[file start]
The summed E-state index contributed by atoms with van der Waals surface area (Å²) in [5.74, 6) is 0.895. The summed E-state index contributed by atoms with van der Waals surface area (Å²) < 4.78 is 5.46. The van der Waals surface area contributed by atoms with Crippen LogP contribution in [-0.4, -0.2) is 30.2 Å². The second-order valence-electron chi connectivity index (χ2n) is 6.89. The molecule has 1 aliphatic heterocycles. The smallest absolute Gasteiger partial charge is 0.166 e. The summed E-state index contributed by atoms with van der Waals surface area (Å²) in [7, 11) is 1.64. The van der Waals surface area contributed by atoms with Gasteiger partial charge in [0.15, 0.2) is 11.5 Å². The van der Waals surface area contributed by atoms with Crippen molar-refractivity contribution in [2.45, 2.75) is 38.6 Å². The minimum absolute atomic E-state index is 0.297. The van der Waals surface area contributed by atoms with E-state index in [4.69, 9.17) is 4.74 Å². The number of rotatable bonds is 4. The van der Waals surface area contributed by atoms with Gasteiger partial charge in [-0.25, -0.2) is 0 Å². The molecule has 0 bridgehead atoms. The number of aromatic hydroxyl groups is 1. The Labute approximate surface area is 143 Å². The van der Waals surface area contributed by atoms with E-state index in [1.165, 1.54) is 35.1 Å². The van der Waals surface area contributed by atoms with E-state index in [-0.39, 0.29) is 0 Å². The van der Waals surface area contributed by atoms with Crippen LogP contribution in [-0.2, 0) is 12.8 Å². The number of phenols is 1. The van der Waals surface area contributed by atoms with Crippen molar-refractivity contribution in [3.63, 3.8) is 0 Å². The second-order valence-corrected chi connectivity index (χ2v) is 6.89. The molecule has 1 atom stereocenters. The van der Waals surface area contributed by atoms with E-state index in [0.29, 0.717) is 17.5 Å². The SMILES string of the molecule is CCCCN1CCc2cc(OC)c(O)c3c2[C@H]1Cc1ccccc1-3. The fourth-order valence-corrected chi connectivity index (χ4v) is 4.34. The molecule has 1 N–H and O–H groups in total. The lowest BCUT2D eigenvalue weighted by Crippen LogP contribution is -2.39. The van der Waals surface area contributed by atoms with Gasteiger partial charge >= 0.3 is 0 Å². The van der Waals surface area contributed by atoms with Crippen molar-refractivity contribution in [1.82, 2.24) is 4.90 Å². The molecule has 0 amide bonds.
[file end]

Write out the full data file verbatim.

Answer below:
The summed E-state index contributed by atoms with van der Waals surface area (Å²) in [5.74, 6) is 0.895. The summed E-state index contributed by atoms with van der Waals surface area (Å²) < 4.78 is 5.46. The van der Waals surface area contributed by atoms with Crippen LogP contribution in [-0.4, -0.2) is 30.2 Å². The second-order valence-electron chi connectivity index (χ2n) is 6.89. The molecule has 1 aliphatic heterocycles. The smallest absolute Gasteiger partial charge is 0.166 e. The summed E-state index contributed by atoms with van der Waals surface area (Å²) in [7, 11) is 1.64. The van der Waals surface area contributed by atoms with Gasteiger partial charge in [0.15, 0.2) is 11.5 Å². The van der Waals surface area contributed by atoms with Crippen molar-refractivity contribution in [2.45, 2.75) is 38.6 Å². The minimum absolute atomic E-state index is 0.297. The van der Waals surface area contributed by atoms with E-state index in [4.69, 9.17) is 4.74 Å². The number of rotatable bonds is 4. The van der Waals surface area contributed by atoms with Gasteiger partial charge in [-0.25, -0.2) is 0 Å². The molecule has 0 bridgehead atoms. The number of aromatic hydroxyl groups is 1. The Labute approximate surface area is 143 Å². The van der Waals surface area contributed by atoms with E-state index in [1.165, 1.54) is 35.1 Å². The van der Waals surface area contributed by atoms with E-state index in [-0.39, 0.29) is 0 Å². The van der Waals surface area contributed by atoms with Crippen LogP contribution in [-0.2, 0) is 12.8 Å². The number of phenols is 1. The van der Waals surface area contributed by atoms with Crippen molar-refractivity contribution in [3.63, 3.8) is 0 Å². The second-order valence-corrected chi connectivity index (χ2v) is 6.89. The molecule has 1 atom stereocenters. The van der Waals surface area contributed by atoms with E-state index in [0.29, 0.717) is 17.5 Å². The SMILES string of the molecule is CCCCN1CCc2cc(OC)c(O)c3c2[C@H]1Cc1ccccc1-3. The fourth-order valence-corrected chi connectivity index (χ4v) is 4.34. The molecule has 1 N–H and O–H groups in total. The lowest BCUT2D eigenvalue weighted by Crippen LogP contribution is -2.39. The van der Waals surface area contributed by atoms with Gasteiger partial charge >= 0.3 is 0 Å². The van der Waals surface area contributed by atoms with Crippen molar-refractivity contribution in [1.82, 2.24) is 4.90 Å². The molecule has 0 amide bonds.